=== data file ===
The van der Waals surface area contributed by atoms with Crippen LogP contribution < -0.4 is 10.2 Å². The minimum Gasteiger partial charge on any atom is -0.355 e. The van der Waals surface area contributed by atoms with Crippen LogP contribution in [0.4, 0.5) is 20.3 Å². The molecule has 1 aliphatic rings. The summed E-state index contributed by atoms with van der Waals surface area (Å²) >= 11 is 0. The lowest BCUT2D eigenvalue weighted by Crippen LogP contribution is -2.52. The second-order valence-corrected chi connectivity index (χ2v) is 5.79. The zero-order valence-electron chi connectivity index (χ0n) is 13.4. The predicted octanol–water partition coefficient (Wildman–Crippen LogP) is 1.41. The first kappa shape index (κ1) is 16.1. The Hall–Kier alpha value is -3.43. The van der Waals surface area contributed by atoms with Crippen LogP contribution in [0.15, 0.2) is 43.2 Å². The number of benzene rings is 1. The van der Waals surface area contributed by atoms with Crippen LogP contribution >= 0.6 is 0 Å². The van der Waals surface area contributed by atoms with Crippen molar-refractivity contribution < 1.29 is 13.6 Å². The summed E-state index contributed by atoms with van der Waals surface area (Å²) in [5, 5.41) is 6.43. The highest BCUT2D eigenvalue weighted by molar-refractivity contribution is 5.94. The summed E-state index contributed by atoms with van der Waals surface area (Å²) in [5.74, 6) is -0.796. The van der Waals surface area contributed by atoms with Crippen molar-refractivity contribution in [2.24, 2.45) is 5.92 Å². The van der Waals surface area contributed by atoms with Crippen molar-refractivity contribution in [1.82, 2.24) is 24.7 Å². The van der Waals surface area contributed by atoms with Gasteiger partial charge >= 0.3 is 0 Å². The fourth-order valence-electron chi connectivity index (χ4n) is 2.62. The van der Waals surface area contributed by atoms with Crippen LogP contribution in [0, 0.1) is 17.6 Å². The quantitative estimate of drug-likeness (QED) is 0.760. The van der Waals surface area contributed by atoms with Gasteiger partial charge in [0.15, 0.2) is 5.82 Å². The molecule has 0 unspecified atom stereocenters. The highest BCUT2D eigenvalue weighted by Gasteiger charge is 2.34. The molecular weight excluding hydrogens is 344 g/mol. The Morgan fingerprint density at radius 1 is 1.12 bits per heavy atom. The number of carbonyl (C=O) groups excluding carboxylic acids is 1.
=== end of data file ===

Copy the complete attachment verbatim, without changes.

The van der Waals surface area contributed by atoms with Crippen LogP contribution < -0.4 is 10.2 Å². The minimum Gasteiger partial charge on any atom is -0.355 e. The van der Waals surface area contributed by atoms with Crippen LogP contribution in [0.4, 0.5) is 20.3 Å². The molecule has 1 aliphatic rings. The summed E-state index contributed by atoms with van der Waals surface area (Å²) >= 11 is 0. The lowest BCUT2D eigenvalue weighted by Crippen LogP contribution is -2.52. The second-order valence-corrected chi connectivity index (χ2v) is 5.79. The zero-order valence-electron chi connectivity index (χ0n) is 13.4. The predicted octanol–water partition coefficient (Wildman–Crippen LogP) is 1.41. The first kappa shape index (κ1) is 16.1. The Hall–Kier alpha value is -3.43. The van der Waals surface area contributed by atoms with Crippen LogP contribution in [0.15, 0.2) is 43.2 Å². The number of benzene rings is 1. The van der Waals surface area contributed by atoms with Crippen LogP contribution >= 0.6 is 0 Å². The van der Waals surface area contributed by atoms with Crippen molar-refractivity contribution < 1.29 is 13.6 Å². The summed E-state index contributed by atoms with van der Waals surface area (Å²) in [5, 5.41) is 6.43. The highest BCUT2D eigenvalue weighted by molar-refractivity contribution is 5.94. The summed E-state index contributed by atoms with van der Waals surface area (Å²) in [5.74, 6) is -0.796. The van der Waals surface area contributed by atoms with Crippen molar-refractivity contribution in [2.24, 2.45) is 5.92 Å². The van der Waals surface area contributed by atoms with Crippen molar-refractivity contribution in [1.82, 2.24) is 24.7 Å². The van der Waals surface area contributed by atoms with Gasteiger partial charge >= 0.3 is 0 Å². The fourth-order valence-electron chi connectivity index (χ4n) is 2.62. The van der Waals surface area contributed by atoms with Crippen LogP contribution in [0, 0.1) is 17.6 Å². The quantitative estimate of drug-likeness (QED) is 0.760. The van der Waals surface area contributed by atoms with Gasteiger partial charge in [0.15, 0.2) is 5.82 Å². The molecule has 0 unspecified atom stereocenters. The highest BCUT2D eigenvalue weighted by Gasteiger charge is 2.34. The molecular weight excluding hydrogens is 344 g/mol. The Morgan fingerprint density at radius 1 is 1.12 bits per heavy atom. The number of carbonyl (C=O) groups excluding carboxylic acids is 1.